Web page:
Monthly Archives: June 2015

2015: Best year for students and teachers in decades

Sen. Bruce Dammeier, vice chair of the Early Learning & K-12 Education Committee answers the question, “What have lawmakers done for students this year?”

Senate education budget facts:

  • Greatest new investment in K-12 of any budget in state history.
  • 47 percent of the budget dedicated to K-12 education — a share not seen since the 1980s.
  • New spending 4:1 for education (Senate budget v2.0)
    • Follows 30 years when education was put behind growth in non-education spending by a 2:1 margin over education.
  • Bipartisan efforts invest in all-day kindergarten, reduces class size in kindergarten through 3rd grade and fully funds maintenance supplies and operation costs.
  • $2.7 billion total proposed spending increase for K-12 education, up from $15.3 billion in 2013-15 to $18 billion in 2015-17 – an 18% increase.
  • $440 million in additional teacher pay and benefits; $230 million for voter-approved teacher COLAs and $210 million for pension benefits.
  • Builds over 2,100 classrooms to lower class size for K-3 grades
  • Additional $1.3 billion toward basic education addressing the McCleary court decision.
  • Per-pupil funding will see an overall 33% increase.
  • This represents a fundamental shift in priorities not seen in 30 years since the Majority Coalition Caucus started governing in the Senate in 2013.

Education Funding Facts:

Year K-12 Funding Changes COLA?
2009-11 $340 million CUT No
2011-13 $652 million (below maintenance level) No
2013-15 $1.6 billion increase No
2015-17 (proposed) $2.7 billion increase Yes

KING5: State lawmakers investigating Snohomish county clean energy contracts

EVERETT, Wash. — A series of contracts awarded by the Snohomish County Public Utilities District through a state clean energy grant program are under investigation by state lawmakers, some of whom are concerned about potential conflicts of interest between public and private entities.

Central to questions being raised, mostly by Senate Republicans, are dealings between the state Department of Commerce, Snohomish County PUD and a software company called 1Energy.

1Energy was started in 2011 by David Kaplan, a former Commerce Department consultant and PUD employee who won a no-bid contract for his new company not long after leaving the utility. He was also involved in the crafting of the state clean energy grant program.

Two other head executives with 1Energy had high-profile positions with the Department of Commerce before leaving for the private sector, and were involved in crafting the state’s clean energy grant framework.

“You have these employees who are going from the Department of Commerce to Snohomish County PUD to be CEO of a company with money following them every step of the way,” said State Sen. Doug Ericksen (R-Ferndale), chair of the Energy, Environment and Telecommunications committee.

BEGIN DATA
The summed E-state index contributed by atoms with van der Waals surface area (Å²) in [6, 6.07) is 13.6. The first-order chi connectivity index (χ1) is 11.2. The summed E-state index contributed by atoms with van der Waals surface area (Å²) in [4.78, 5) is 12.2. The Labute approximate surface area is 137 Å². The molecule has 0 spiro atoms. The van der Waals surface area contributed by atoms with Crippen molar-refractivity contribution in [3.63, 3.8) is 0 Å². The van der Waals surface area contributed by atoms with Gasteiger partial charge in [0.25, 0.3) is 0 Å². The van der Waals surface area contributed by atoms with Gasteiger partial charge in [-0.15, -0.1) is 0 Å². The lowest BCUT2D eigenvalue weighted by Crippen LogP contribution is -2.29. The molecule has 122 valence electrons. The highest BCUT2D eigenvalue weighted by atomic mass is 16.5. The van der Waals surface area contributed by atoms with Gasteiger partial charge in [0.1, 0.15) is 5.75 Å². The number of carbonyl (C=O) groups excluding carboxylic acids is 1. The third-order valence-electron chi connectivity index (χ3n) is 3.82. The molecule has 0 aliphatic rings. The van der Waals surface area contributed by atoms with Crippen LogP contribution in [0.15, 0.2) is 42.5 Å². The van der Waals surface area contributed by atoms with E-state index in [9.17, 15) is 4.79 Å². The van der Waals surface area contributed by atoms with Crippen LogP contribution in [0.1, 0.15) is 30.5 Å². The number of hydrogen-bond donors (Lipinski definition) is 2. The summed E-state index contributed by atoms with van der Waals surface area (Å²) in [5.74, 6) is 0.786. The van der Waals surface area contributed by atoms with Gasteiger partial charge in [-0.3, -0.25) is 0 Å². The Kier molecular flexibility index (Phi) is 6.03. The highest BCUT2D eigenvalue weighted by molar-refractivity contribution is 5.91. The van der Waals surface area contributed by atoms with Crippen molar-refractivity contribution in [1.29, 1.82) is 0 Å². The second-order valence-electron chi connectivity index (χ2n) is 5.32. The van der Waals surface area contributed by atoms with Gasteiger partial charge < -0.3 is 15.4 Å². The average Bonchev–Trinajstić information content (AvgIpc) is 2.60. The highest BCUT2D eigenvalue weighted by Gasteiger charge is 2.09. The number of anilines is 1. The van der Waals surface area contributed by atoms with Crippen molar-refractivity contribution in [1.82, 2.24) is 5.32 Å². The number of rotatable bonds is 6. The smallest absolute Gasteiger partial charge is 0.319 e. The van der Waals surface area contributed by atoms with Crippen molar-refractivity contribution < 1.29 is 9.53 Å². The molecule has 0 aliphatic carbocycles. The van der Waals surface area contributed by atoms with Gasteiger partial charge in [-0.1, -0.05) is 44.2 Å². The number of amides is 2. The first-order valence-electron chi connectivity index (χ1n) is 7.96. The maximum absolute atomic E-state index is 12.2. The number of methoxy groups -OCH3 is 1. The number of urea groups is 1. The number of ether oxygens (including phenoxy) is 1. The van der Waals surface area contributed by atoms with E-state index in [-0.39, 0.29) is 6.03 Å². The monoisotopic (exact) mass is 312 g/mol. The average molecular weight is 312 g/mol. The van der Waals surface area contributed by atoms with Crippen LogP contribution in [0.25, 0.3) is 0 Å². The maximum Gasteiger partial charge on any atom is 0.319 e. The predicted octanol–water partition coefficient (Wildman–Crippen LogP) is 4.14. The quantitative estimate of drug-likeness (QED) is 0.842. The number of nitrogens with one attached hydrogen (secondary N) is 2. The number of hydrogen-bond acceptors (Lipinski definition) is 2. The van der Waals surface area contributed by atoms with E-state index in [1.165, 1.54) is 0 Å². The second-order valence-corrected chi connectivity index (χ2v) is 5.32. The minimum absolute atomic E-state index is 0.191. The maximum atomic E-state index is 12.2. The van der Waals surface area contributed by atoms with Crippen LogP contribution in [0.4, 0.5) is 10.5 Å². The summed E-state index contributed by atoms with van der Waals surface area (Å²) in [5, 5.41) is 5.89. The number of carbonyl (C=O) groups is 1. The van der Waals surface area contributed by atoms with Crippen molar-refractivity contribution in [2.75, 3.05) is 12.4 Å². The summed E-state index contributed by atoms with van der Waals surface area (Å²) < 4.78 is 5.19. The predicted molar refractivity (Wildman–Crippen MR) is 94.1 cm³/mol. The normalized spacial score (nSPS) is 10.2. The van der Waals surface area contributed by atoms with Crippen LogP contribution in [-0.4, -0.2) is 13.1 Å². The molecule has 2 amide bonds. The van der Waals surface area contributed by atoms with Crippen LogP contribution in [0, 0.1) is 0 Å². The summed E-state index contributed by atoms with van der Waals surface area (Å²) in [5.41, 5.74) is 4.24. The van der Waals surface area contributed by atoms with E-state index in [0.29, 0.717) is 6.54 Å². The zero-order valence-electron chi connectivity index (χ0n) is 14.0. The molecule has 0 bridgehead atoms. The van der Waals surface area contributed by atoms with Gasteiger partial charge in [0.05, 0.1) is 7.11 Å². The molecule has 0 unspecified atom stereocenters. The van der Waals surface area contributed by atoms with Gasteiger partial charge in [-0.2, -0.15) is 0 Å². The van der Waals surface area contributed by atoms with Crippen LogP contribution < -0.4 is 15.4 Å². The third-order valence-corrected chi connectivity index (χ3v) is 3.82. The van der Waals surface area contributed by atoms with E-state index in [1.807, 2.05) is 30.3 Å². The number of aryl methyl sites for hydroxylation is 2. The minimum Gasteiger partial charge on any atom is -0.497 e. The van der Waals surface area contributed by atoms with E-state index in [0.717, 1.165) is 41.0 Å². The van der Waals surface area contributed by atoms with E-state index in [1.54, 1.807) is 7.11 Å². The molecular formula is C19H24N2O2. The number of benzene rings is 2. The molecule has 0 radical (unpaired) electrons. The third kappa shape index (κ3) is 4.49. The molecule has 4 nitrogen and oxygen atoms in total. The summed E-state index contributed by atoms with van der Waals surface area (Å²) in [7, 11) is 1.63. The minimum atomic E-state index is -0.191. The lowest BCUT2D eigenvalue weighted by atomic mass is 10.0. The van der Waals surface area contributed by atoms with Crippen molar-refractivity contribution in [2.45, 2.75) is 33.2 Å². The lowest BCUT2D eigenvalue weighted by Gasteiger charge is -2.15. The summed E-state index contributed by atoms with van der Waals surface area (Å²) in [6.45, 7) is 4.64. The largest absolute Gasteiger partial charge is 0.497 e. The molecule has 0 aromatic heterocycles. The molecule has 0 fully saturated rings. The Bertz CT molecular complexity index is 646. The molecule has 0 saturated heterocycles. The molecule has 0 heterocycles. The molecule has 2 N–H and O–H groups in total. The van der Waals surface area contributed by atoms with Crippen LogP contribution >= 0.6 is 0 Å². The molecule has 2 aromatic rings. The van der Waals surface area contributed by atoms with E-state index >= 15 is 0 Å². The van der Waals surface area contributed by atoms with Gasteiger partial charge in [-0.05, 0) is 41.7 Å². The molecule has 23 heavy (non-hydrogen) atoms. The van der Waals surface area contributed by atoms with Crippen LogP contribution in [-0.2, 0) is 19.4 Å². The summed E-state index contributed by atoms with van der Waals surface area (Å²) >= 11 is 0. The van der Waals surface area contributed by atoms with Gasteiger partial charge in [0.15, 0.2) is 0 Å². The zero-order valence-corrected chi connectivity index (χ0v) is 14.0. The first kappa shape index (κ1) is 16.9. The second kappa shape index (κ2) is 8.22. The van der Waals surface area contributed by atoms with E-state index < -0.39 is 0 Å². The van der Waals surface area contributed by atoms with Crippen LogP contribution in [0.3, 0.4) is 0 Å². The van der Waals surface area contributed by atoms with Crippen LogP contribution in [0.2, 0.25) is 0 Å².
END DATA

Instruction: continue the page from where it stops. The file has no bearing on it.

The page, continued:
1Energy has received more than $8 million in grant funding to develop software for an effort led by Snohomish County PUD to create batteries for storing clean energy.

Questions into 1Energy began in April with a whistleblower complaint by Anthony Curtis, a PUD employee. His concerns were the source of an investigation called for by PUD commissioners. That investigation finished in early June. And though it found most of the contracting was proper and legal, it determined the first investment of public dollars “gives rise to the appearance of a conflict of interest.”

While employed by the PUD, the investigation determined Kaplan was given permission by former utility CEO Steve Klein to “continue consulting for outside clients” and it was known he “intended to identify an entrepreneurial opportunity in the course of his work.”

By the summer of 2011, the investigation states, Kaplan was “directly involved” in discussions with Klein and other PUD leaders about “a possible project following his departure.” 1Energy, it states, “was activated” by the initial contract with Snohomish County PUD.

In a statement to KING 5, Kaplan reiterated comments by the investigator that he “took specific steps to dispel any inference of favoritism.” Also stated by the investigator, and not included in Kaplan’s statement, is his efforts “fell short,” according to the report.

Kaplan did not respond to a follow-up email for comment.

Snohomish County PUD Interim CEO and former general counsel Anne Spengler highlighted the investigation’s determination the contracting process was legal.

“This is just the appearance of a conflict of interest,” said Spengler. “I wouldn’t characterize it as big. I would characterize it as an after-the-fact look at things we should have done differently.”

That includes, according to the report, having an independent review of the bidding process to ensure no conflict of interest.

“It’s a lesson learned for the PUD,” she continued, “One that we do take seriously because we are a public entity. But again, I think in the grand scheme of things, it is what it is.”

Sen. Ericksen said he intends to address this issue in the upcoming special session.